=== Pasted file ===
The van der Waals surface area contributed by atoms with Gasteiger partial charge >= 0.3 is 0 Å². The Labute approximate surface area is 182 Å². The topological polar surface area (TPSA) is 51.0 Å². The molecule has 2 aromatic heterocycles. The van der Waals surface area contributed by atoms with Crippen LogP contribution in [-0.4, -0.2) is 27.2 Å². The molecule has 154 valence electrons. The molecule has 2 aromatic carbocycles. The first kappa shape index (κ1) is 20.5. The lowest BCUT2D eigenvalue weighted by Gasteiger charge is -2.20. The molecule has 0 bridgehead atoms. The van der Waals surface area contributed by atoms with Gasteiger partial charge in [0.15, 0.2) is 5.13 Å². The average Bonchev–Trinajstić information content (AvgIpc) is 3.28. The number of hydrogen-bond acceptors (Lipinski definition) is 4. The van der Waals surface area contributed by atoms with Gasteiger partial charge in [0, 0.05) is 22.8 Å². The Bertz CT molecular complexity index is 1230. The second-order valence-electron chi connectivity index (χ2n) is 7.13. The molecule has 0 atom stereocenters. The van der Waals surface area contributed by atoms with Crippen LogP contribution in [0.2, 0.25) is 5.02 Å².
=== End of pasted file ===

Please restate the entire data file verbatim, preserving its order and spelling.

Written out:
The van der Waals surface area contributed by atoms with Gasteiger partial charge >= 0.3 is 0 Å². The Labute approximate surface area is 182 Å². The topological polar surface area (TPSA) is 51.0 Å². The molecule has 2 aromatic heterocycles. The van der Waals surface area contributed by atoms with Crippen LogP contribution in [-0.4, -0.2) is 27.2 Å². The molecule has 154 valence electrons. The molecule has 2 aromatic carbocycles. The first kappa shape index (κ1) is 20.5. The lowest BCUT2D eigenvalue weighted by Gasteiger charge is -2.20. The molecule has 0 bridgehead atoms. The van der Waals surface area contributed by atoms with Gasteiger partial charge in [0.15, 0.2) is 5.13 Å². The average Bonchev–Trinajstić information content (AvgIpc) is 3.28. The number of hydrogen-bond acceptors (Lipinski definition) is 4. The van der Waals surface area contributed by atoms with Gasteiger partial charge in [0, 0.05) is 22.8 Å². The Bertz CT molecular complexity index is 1230. The second-order valence-electron chi connectivity index (χ2n) is 7.13. The molecule has 0 atom stereocenters. The van der Waals surface area contributed by atoms with Crippen LogP contribution in [0.2, 0.25) is 5.02 Å².